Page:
Stanislav Puchkovsky (aka Sean Archer) is a Master of Natural Light Portraits

Stanislav Puchkovsky (aka Sean Archer) is a Master of Natural Light Portraits

Merely two years ago, Stanislav picked up his first camera: a Lumix G3 for $600. From that point forward his inspirational journey began. The majority of his mind-blowing work was taken in his attic using friends as models. Now he is known as Sean Archer - a natural light photographer who specializes in female portraits. His work is proof that it’s not about gear. It’s about the photographer; it's about the vision of the artist.

Two years ago, I opened a 500px account and the first person I followed was Sean Archer. His work had a signature look that I instantly fell in love with. He used natural light, and all the photos were taken right there in his own home. The fact his gear cost half of mine at the time was in itself inspirational to me.


The first question everyone asks Stanislav is how he got the nickname Sean Archer. "Sean Archer is an agent from the movie Face Off. I took the nickname and created a 500px account when I wasn't sure if I was any good at photography."


Stanislav picked up a Lumix G3 after showing interest in photography at the end of 2011. He had just graduated from architecture school and knew nothing about photography. "I shot in auto mode every day just for fun, my first subject was my moms dog.I knew absolutely nothing about photography, absolutely nothing,” said Stanislav. At the beginning of 2012 a friend asked him to take portraits of her, “To my big surprise,” Stanislav said, the “result was better than her photo from some professional guy before. And I realized that I like the process a lot, from shooting to post processing. It’s like drawing, but much faster. I never had patience to be a serious artist, but just enough to be a photographer.”


"Everything I know now came from taking thousands of images, hours of processing and fooling around with every setting on the camera." Stanislav pointed out numerous times that everything he learned came from his own experiences and mistakes.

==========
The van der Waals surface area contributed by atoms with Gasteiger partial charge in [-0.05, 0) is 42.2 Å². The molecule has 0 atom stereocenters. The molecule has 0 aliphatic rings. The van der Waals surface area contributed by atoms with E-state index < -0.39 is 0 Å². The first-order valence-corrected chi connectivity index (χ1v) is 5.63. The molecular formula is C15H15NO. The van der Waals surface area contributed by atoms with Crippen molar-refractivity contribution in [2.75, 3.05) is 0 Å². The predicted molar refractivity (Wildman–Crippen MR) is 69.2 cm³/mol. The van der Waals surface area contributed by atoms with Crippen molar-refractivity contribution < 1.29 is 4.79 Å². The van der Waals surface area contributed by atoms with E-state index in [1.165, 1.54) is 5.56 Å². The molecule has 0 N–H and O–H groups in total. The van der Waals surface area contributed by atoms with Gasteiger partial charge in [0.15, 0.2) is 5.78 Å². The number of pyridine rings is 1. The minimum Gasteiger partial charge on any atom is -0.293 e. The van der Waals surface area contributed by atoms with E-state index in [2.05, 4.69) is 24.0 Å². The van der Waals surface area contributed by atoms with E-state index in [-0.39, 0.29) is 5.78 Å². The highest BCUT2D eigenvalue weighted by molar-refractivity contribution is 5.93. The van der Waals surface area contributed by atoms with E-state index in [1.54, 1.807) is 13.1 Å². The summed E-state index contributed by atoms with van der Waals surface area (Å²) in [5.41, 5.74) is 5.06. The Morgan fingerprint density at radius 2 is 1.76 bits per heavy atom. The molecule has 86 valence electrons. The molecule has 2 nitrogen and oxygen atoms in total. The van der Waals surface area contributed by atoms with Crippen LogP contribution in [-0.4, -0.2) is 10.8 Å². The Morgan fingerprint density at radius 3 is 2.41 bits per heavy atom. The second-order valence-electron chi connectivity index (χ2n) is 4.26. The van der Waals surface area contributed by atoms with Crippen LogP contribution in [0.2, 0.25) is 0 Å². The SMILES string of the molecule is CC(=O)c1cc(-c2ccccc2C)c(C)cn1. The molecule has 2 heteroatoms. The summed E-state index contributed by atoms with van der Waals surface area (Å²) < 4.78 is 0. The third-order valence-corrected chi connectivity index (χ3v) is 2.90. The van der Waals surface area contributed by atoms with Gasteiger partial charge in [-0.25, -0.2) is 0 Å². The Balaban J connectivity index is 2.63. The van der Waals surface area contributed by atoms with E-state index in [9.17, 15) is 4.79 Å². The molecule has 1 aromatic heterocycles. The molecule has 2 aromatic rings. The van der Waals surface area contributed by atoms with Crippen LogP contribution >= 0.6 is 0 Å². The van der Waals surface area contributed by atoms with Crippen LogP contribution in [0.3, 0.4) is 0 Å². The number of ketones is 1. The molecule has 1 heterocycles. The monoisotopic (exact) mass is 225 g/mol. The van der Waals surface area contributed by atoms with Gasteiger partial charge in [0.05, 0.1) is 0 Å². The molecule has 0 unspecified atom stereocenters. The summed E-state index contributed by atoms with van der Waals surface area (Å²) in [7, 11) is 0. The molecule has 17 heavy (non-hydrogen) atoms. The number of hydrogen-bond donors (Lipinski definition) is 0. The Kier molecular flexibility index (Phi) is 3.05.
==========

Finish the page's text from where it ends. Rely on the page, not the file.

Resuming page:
Living in Yekaterinburg, Russia, he doesn't have much of a choice other than to shoot indoors. "It's not the warmest place on Earth and I started shooting in winter. Indoors was a natural choice for me. I just use what I had - light from the window, wall as a background."


One of the first question that came to mind was the fact his photos have so many different color/textured backgrounds. Puchkovsky overlays textures in Photoshop to change up the backgrounds of his images.


In the beginning he started off just photographing friends but as time went one I branched out to their friends. some have modeled in the past but none of them do it professionally. “It’s fun. I never try to be dead serious or something like that. I don’t do preparations. It’s always improvisation. Just, “let’s start and see what we get.”


A trick Stansilav has taught me over the years to making people feel comfortable is simply by showing the really good shots every once in a while on the camera screen. "Everyone loves it, people see how great they look and they immediately want to take more."


He uses a single window without any reflectors. If the sunlight is too strong he has a few sets of window shades that he uses to control he light.
Do you retouch and how much retouching do you do?

"Of course I do retouching, I remove spots and any issues in skin tones. It's very important to keep skin texture, but making it clear and bright. Keeping it natural is the key. I don't like the "fashion" style retouch, that makes skin lifeless, like it was processed by sandblasting machine…In portraits you have to be an artist, too.”

What gear are you using?
"My first camera was Lumix G3 it really shines with the Olympus Zuiko 45mm. If you have good light condition it's very good. Now I'm using Canon 6D with two Canon lenses, 50mm 1.4 and 135mm L 2.0. This combo works very well in low light."

Aside from photography gear, Stanislav loves using a fan to add volume to the hair and trying it at different angles to add interesting looks to his subjects. He adds that playing music is a must for shoots like this.